United States of America, Plaintiff-appellee, v. Edward Elbert Wingender, Defendant-appellant, 9 F.3d 1555 (9th Cir. 1993)Annotate this Case
Submitted Oct. 20, 1993. *Decided Oct. 26, 1993
Before: BEEZER, KOZINSKI, and KLEINFELD, Circuit Judges.
Edward Elbert Wingender appeals from the district court's amended judgment following his guilty plea to aiding and abetting mail fraud in violation of 18 U.S.C. §§ 2 and 1341. Wingender contends that the district court erred by amending the judgment to order that his probation term begin upon his release from custody, rather than at the time of sentencing. We have jurisdiction under 28 U.S.C. § 1291, and we affirm.
On June 19, 1989, the district court sentenced Wingender under pre-United-States-Sentencing-Guidelines law as follows: "The Defendant is remanded to the custody of the Attorney General for a term of five years. Execution of that sentence is suspended except for six months custody and five years probation...." The judgment of conviction stated as follows:
IT IS ADJUDGED that the defendant is hereby committed to the custody of the Attorney General or his authorized representative for imprisonment for a period of five (5) years, provided, that pursuant to 18 USC 3651 as amended, said defendant shall be confined in a jail-type or treatment institution for a period of six (6) months and that execution of the remainder of said sentence is suspended and the defendant is placed on probation for a period of five (5) years....
On February 22, 1993, Wingender filed a motion for clarification of whether his probation term began on June 19, 1989, when it was imposed, or on February 15, 1990, when he was released from custody. After a hearing on March 26, 1993, the district court clarified that at the time of sentencing, its intent was that probation would commence when Wingender was released. The district court then filed an amended judgment ordering that Wingender was to be placed on probation for five years "commencing on date of release from custody."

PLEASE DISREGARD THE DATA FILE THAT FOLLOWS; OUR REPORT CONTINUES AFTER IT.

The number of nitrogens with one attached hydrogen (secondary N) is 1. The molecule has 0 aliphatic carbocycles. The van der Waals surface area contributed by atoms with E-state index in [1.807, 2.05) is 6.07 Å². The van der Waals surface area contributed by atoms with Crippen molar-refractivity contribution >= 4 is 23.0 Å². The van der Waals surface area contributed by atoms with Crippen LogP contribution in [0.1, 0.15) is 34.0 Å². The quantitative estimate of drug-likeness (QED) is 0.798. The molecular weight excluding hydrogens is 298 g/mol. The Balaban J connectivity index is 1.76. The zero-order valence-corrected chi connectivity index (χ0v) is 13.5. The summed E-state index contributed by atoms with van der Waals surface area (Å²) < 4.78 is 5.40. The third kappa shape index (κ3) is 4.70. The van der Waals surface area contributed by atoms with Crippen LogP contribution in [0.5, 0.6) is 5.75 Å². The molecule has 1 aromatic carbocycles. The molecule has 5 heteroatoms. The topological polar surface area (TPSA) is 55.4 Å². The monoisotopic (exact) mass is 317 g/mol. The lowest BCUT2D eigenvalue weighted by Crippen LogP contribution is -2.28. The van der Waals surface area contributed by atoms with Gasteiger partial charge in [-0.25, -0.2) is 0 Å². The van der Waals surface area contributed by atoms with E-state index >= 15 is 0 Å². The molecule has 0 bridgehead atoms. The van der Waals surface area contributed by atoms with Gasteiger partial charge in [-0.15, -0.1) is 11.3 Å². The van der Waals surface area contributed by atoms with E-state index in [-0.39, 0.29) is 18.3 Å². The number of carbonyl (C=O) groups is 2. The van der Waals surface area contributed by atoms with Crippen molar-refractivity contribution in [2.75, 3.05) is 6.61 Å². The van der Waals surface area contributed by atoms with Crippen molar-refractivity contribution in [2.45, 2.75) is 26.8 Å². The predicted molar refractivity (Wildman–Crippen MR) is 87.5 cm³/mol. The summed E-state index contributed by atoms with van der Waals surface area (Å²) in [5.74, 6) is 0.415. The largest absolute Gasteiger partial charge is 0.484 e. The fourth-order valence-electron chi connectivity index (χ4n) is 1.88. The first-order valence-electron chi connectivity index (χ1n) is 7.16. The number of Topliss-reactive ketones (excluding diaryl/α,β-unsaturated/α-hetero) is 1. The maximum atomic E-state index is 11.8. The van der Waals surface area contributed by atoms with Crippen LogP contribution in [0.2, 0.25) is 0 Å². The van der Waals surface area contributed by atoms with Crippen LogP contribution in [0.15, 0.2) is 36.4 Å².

The intent of the sentencing court determines when a sentence commences. United States v. Freeman, 922 F.2d 1393, 1395 (9th Cir. 1991). If the district court does not specify when probation commences, then it is presumed that the court's intent is for probation to commence at the time of sentencing. Id. at 1396 (citing United States v. Adair, 681 F.2d 1150, 1151 & n. 3 (9th Cir. 1982)).
Here, in both the oral pronouncement of sentence and the original judgment of conviction, the district court imposed a custody term of five years. The district court also ordered that " [e]xecution of that sentence is suspended except for six months custody and five years probation." This language made clear the district court's intent that the probation term would begin at the commencement of the suspended portion of the five-year custody term. See Freeman, 922 F.2d at 1395. Accordingly, the district court did not err by amending the judgment of conviction more specifically to order that the probation term commenced upon Wingender's release from custody. See id.